You seem to have a counting problem. I very clearly listed 3 solutions, here they are again:

And again, any one of these would prevent the issue from becoming catastrophic like it is right now.

You keep trying to attack me instead of proposing any solutions to this clear issue uniquely affecting Qubes, so how about you keep your mouth shut and stay away when you’re not helping in any way?

Also just some life advice, if you’re boasting the “Qubes Team” label on your profile, maybe don’t go out of your way to be a dick to people for no reason. It will leave a bad impression of the entire community. Or hey, maybe the entire “Qubes Team” is a bunch of dicks, who knows, for all I know that could just as well be the case.

Instead of just deleting the installation and moving on, I went out of my way to report the issue and propose 3 potential solutions that would’ve stopped this issue from being catastrophic. All I’ve received in return is random claims about “this being a common issue” - it’s not, assumptions about me never having used Linux before and never using it again, complaints about how I’ve not gone to some unknown GitHub repository that still remains unnamed instead of trying to ask on the forum which seems like it exists so that people would ask here first instead of creating issues about everything, some random constant intentional attempts to miscount 3 as 2 - is this some lame attempt at gaslighting? … and about how I’m “one of those people”.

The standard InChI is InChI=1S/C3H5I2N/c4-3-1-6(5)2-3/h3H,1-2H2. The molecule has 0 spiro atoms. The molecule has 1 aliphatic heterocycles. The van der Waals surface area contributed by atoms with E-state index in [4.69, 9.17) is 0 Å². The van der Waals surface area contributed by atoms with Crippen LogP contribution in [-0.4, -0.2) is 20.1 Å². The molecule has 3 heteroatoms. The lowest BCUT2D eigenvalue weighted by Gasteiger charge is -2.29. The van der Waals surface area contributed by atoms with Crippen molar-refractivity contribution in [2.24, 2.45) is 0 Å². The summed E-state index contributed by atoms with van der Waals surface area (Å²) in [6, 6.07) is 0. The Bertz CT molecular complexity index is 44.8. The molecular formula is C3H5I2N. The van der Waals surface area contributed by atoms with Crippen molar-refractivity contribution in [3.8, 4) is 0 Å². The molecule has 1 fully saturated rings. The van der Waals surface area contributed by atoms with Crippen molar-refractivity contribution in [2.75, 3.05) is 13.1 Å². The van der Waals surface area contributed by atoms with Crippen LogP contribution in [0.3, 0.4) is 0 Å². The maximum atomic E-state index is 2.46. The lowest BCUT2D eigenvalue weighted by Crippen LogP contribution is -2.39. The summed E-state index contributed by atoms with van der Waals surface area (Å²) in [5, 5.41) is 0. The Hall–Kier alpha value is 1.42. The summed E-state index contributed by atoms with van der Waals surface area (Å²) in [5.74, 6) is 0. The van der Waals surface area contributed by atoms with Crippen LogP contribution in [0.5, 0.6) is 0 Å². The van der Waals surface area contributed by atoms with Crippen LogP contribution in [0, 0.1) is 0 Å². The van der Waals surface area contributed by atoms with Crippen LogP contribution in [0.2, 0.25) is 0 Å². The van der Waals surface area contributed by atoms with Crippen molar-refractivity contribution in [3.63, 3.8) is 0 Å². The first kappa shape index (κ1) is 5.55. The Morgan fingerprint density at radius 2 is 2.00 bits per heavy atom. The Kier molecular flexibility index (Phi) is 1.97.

The only additional response provided was some tiresome complaints about YOUR OPINION on my solutions, which I have zero interest in. I’m not invested in the solutions I proposed, I have zero interest in how Qubes OS will do in the future, but if you have any say in it, I’m sure it will not be very friendly to anyone.

There are 6 pages of repositories on Qubes OS Project · GitHub and you expect ME to guess which one this bug is related to? And you’re the one being upset that I’ve not checked the issues in 179 repositories :smile: